Pandemic-leveraging ‘Great Reset’ is hardly a myth
PARIS — Mainstream media outlets have spilled copious amounts of ink dismissing the “Great Reset” — the notion that the global COVID-19 pandemic is being exploited by global decisionmakers to usher in a self-serving agenda — as little more than a figment of active imaginations. The New York Times, BBC, Canada’s CBC, France’s Le Monde and other prestigious media outlets have called it a baseless conspiracy theory.
In the strictest sense, they’re not wrong, but they may be relying a bit too much on semantics in their assessment. The dictionary definition of “conspiracy” is a secret agreement to do an unlawful or wrongful act. The Great Reset is anything but secret.
The Davos World Economic Forum website openly lays claim to the notion on a page labeled “The Great Reset”:
“There is an urgent need for global stakeholders to cooperate in simultaneously managing the direct consequences of the COVID-19 crisis. To improve the state of the world, the World Economic Forum is starting The Great Reset initiative.”
Just because it’s not a secret conspiratorial plot doesn’t mean it’s a myth. The Great Reset is indeed real. You only have to ask those involved in promoting it and they’ll tell you all about it.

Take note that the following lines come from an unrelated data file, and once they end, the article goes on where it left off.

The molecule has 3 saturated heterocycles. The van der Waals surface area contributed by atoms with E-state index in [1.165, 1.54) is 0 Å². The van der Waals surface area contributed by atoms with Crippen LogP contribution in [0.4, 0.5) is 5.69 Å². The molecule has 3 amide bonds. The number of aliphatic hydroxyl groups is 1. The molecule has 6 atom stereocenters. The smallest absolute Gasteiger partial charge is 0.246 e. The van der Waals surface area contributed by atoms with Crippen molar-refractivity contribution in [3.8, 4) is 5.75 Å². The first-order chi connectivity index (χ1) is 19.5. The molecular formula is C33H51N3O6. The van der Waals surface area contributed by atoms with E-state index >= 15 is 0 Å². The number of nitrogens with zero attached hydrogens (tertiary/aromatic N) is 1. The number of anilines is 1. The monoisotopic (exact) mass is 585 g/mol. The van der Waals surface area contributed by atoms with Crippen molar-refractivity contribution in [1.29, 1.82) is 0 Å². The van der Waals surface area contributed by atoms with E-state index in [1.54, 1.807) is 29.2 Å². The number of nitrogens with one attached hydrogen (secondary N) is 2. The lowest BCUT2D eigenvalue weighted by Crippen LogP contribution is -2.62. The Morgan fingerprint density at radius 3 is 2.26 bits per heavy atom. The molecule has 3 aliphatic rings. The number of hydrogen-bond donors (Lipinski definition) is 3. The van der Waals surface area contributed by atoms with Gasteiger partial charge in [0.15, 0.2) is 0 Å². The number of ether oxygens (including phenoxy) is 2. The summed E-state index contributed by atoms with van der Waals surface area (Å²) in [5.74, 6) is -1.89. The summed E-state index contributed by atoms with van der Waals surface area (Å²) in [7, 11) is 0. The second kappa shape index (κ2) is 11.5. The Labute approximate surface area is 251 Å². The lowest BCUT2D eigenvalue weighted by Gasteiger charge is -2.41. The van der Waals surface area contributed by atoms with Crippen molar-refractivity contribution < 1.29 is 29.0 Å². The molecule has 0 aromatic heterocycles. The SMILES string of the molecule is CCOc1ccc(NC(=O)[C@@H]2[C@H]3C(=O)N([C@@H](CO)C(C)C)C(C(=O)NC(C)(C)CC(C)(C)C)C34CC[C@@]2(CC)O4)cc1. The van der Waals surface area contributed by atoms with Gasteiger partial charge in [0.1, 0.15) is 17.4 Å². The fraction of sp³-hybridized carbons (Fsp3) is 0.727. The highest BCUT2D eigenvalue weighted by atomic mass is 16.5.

Just because far-right reactionaries and naive social media users who believe everything they read on the internet are paying attention to the Great Reset doesn’t mean they’re the only ones who are. The media can’t dismiss these people as crazy or delusional without also slapping the same labels on prominent world leaders.
“This pandemic has provided an opportunity for a reset,” Canadian Prime Minister Justin Trudeau said during a recent United Nations meeting. “This is our chance to accelerate our pre-pandemic efforts to reimagine economic systems that actually address global challenges like extreme poverty, inequality and climate change.”
At a virtual meeting of the World Economic Forum in June, Prince Charles said: “We have a unique but rapidly shrinking window of opportunity to learn lessons and reset ourselves on a more sustainable path.”
French President Emmanuel Macron tweeted in August: “In all crises, an old world disappears, a new one appears. This crisis can be an opportunity.”
The idea that a crisis can serve as an accelerator isn’t new or alarming. What is, however, is that those who view the pandemic as one such opportunity seem to share a particular worldview. The same themes keep popping up: climate change, sustainable development, increased digitization and inequality. The United Nations’ 2030 Agenda for Sustainable Development, which predates the pandemic, also focuses on these themes.